The article has a concluding paragraph from a correspondent who had observed the attendance of the sailors and the comments to their appearance and behavior.

Blessed are the feet of those who bring good news – for a change.

Regarding the remainder of the issue, I wonder if James Madison suffered from writing cramps after all his signing???

~The Traveler

The Traveler… the battle of Queenston…

October 22, 2012 by · Leave a Comment 

Today I journeyed to Boston, Massachusetts by way of the Columbian Centinel dated October 24, 1812. I found several reports in regards to the battle of Queenston, Canada. The reporting begins with Col. Van Rensselaer’s troops having crossed the Niagara River into Upper-Canada and that the batteries in Queenston were attacked . It is stated that Fort George was to have been immediately attacked with troops in Buffalo joining them. Further reports continue with actual loss of the battle and the Col. Van Rensselaer being shot and Gen. Wadsworth being missing, assumed dead. It is interesting to read the different accounts within one issue.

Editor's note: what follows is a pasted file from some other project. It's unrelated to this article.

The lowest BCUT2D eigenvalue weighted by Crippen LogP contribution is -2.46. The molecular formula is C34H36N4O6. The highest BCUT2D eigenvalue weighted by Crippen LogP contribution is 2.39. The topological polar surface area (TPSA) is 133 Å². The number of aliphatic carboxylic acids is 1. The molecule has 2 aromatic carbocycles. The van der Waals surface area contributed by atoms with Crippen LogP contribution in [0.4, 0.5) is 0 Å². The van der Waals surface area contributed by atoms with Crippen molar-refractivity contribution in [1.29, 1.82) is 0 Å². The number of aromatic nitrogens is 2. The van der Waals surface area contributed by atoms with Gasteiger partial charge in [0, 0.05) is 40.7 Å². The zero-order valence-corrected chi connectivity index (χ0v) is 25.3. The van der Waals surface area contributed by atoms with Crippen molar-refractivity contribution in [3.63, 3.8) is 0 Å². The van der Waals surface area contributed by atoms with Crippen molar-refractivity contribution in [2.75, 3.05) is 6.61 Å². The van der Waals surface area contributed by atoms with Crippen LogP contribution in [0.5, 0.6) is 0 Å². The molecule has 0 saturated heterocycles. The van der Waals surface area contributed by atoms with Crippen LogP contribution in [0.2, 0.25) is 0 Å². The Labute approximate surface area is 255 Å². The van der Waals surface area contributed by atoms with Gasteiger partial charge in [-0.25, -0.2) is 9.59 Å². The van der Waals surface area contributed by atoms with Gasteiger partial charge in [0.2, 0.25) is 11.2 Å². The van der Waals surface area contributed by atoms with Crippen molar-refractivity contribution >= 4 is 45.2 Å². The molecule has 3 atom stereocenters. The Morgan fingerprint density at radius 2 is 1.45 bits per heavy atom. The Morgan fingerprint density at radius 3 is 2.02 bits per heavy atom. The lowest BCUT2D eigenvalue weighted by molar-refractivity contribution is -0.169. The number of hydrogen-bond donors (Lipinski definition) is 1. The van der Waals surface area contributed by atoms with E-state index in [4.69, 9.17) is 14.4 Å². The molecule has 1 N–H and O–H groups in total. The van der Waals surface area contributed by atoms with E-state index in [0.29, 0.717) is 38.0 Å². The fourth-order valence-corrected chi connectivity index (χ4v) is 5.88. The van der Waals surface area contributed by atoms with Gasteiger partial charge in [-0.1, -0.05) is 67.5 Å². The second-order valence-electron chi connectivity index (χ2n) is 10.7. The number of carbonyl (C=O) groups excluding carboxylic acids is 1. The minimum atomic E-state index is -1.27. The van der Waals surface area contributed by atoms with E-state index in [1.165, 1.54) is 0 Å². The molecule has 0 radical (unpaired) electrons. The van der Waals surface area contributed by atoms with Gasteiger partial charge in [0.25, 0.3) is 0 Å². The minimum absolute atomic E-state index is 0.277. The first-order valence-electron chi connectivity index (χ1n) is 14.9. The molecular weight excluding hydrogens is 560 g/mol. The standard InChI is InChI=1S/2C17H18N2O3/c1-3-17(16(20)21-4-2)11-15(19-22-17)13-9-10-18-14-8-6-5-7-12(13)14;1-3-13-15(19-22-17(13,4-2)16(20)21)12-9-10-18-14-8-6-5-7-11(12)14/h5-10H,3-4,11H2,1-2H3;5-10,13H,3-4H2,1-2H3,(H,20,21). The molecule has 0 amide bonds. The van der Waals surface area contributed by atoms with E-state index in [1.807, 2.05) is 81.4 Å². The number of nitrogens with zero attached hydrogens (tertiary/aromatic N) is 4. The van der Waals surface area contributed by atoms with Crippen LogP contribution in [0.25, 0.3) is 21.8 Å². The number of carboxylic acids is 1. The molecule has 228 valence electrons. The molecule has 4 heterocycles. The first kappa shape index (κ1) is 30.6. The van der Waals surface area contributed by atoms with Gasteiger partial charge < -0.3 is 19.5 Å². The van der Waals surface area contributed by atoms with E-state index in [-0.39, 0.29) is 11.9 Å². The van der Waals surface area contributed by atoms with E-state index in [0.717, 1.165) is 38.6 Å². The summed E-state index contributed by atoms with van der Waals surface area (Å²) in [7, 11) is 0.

~The Traveler

Rare Newspapers found on The Freedom Trail…

April 30, 2011 by · 1 Comment 

As of April 15, 2011, the historic Freedom Trail welcomed Boston area’s 1st authentic colonial era print shop, The Printing Office of Edes & Gill.  While visiting, patrons will have the opportunity to engage living historians working their printers trade in pre-revolutionary Boston. These same printers were at the vanguard of citizen angst over British governmental policies that Bostonians felt violated their rights as Englishmen.  They offer unique personal encounters with history and colonial printing.  If you have the opportunity to visit Boston, make sure to pay a visit to this great new addition, located along the Freedom Trail at the historic Clough House, which is owned by and conveniently located adjacent to Old North Church.  While there, look for a few Rare & Early Newspapers from our archives.  In the meantime, enjoy their new website:  The Printing Office of Edes & Gill